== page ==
QUESTION

After being plagued by one cold after another, on the advice of a friend I started taking bee pollen. Since then I've been fine, even though I work with a number of people who have colds. Could you explain how bee pollen works?

ANSWER - We're delighted that you've experienced fewer colds, but honesty compels us to tell you that it's a coincidence and not the result of the bee-pollen supplements.

Claims for the benefit of bee pollen have spanned everything from protection against allergies and cancer to improved sexual performance, all despite the fact that bee pollen has no known pharmacologic functions. Beyond that, individuals allergic to pollens from specific plants have experienced reactions of varying severity after taking pollen. In the extreme, undesirable side effects potentially can mean life-threatening anaphylactic reaction. That, coupled with the lack of demonstrated benefit is evidence enough for us that bee pollen is one of those remedies best left to gather dust on the health-food store shelf.

QUESTION - I try to keep our cholesterol in check, and have been following with interest reports about the effectiveness of oat bran. I understand that while there's some disagreement, most studies have found it is of some help. But has anyone studied whether instant oatmeal produces the same effect, or is it necessary to use oats that take longer to prepare?

ANSWER - In a study reported in the American Journal of Public Health, Linda Van Horn, Ph.D., and her co-workers at Northwestern University Medical School found that two ounces or two packets of instant oatmeal did lower serum cholesterol levels in a group of adults with elevated levels. Half the participants were given the oatmeal packets which they could use at any time during the day. So that they wouldn't gain weight, they were asked to substitute the cereal for the same amount of other carbohydrate foods they would normally eat.

Blood was drawn at the beginning of the study and again after four and eight weeks, and lipid profiles were compared to those of a control group. At the end of eight weeks both the average serum levels and the LDL-cholesterol levels (the type linked to heightened risk of heart attack) were significantly lower in the group that had taken the oatmeal. True, these individuals (but not those in the control group) did make other changes in their diets, too: cutting down on total fat, saturated fat and cholesterol. But these changes only partly explained the improvement in their profiles. Apparently the inclusion of the oatmeal, along with the loss of a little weight, also contributed.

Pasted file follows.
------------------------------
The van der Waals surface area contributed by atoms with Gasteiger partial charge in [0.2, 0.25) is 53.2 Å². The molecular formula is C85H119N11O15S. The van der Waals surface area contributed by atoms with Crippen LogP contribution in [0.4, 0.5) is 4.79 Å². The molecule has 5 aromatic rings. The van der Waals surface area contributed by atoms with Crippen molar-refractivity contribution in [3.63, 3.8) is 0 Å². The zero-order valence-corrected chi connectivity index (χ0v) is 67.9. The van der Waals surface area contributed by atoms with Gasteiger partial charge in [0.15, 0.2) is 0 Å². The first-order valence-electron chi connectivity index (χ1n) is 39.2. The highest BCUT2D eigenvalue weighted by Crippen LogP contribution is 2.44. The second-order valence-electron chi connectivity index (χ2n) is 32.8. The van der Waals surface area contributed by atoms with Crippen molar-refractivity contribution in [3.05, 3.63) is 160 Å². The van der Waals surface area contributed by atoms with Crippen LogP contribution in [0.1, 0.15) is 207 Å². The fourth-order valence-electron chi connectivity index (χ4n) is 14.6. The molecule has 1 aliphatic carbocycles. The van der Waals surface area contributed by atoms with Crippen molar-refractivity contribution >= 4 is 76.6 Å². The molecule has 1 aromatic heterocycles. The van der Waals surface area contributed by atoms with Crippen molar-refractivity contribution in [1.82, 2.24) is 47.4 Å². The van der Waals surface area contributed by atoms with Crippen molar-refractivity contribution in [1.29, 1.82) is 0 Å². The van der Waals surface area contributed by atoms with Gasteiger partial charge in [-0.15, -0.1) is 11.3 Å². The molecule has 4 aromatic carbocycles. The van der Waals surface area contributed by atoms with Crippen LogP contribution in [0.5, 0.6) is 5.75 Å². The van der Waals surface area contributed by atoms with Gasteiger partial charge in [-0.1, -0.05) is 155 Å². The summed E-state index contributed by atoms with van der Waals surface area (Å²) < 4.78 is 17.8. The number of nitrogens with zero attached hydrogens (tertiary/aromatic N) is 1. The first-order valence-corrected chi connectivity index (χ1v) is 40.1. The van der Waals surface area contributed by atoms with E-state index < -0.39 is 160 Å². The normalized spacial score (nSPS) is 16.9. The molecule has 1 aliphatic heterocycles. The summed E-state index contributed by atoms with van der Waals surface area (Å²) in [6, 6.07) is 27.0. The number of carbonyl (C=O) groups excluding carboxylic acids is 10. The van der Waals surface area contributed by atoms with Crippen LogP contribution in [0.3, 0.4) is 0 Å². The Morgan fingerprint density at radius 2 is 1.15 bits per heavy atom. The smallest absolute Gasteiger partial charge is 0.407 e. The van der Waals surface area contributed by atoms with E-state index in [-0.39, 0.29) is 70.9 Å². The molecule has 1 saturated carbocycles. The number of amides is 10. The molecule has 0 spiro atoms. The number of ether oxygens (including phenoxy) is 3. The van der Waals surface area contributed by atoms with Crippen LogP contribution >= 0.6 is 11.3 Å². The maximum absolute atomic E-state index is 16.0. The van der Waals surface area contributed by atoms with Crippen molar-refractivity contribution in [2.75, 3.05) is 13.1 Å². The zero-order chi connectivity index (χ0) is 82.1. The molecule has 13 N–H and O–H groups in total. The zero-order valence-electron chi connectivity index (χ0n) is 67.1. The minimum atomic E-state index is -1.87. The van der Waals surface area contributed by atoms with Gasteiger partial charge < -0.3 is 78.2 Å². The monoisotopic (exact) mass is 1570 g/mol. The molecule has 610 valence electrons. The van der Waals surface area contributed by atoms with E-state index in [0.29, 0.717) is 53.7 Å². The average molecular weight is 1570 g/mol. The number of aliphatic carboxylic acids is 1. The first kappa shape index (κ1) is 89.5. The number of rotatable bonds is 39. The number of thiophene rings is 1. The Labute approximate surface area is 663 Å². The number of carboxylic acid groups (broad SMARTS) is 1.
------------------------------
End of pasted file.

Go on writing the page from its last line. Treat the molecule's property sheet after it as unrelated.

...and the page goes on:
These findings do offer further evidence of the benefits of water-soluble fiber in reducing serum cholesterol. Remember to keep this in context, though. When it comes to lowering serum cholesterol, the regular use of oat products is no substitute for a diet low in total fat, especially saturated fat and cholesterol.

QUESTION - I have two questions about diet during pregnancy. One, are calcium supplements helpful in treating leg cramps? And two, is there any evidence that caffeine is harmful?

ANSWER - First, while leg cramps have been blamed on either a lack of calcium or problems with the way the body handles calcium, studies have failed to demonstrate a relationship between the two. In a study reported five years ago, women were given 2 grams of calcium a day, which is 800 milligrams above the amount recommended during pregnancy. But they fared no better than the group given the same amount of ascorbic acid as a placebo.

As for the safety of caffeine, studies haven't provided a clear picture. The good news is that available evidence doesn't link it to birth defects in humans. Some studies have shown reduced birth weight and increased risk of low birth weight, especially in babies born at term. However, it's not known whether these effects were due to caffeine or to other characteristics of coffee drinkers. And the findings have been by no means consistent. Also, the levels at which adverse effects have been reported span a considerable range, anywhere from 1 1-2 to 7 cups or more a day.

Based on then-current evidence, in 1980 the Food and Drug Administration recommended that pregnant women avoid all products containing caffeine. More recently, however, in its report on nutrition and pregnancy issued last year, the Subcommittee on Nutritional Status and Weight Gain During Pregnancy of the National Academy of Sciences took a more liberal stance. Acknowledging that it appears sensible to limit both coffee and caffeine during pregnancy, it concluded there is simply not enough evidence to make a specific recommendation.

1990, Washington Post Writers Group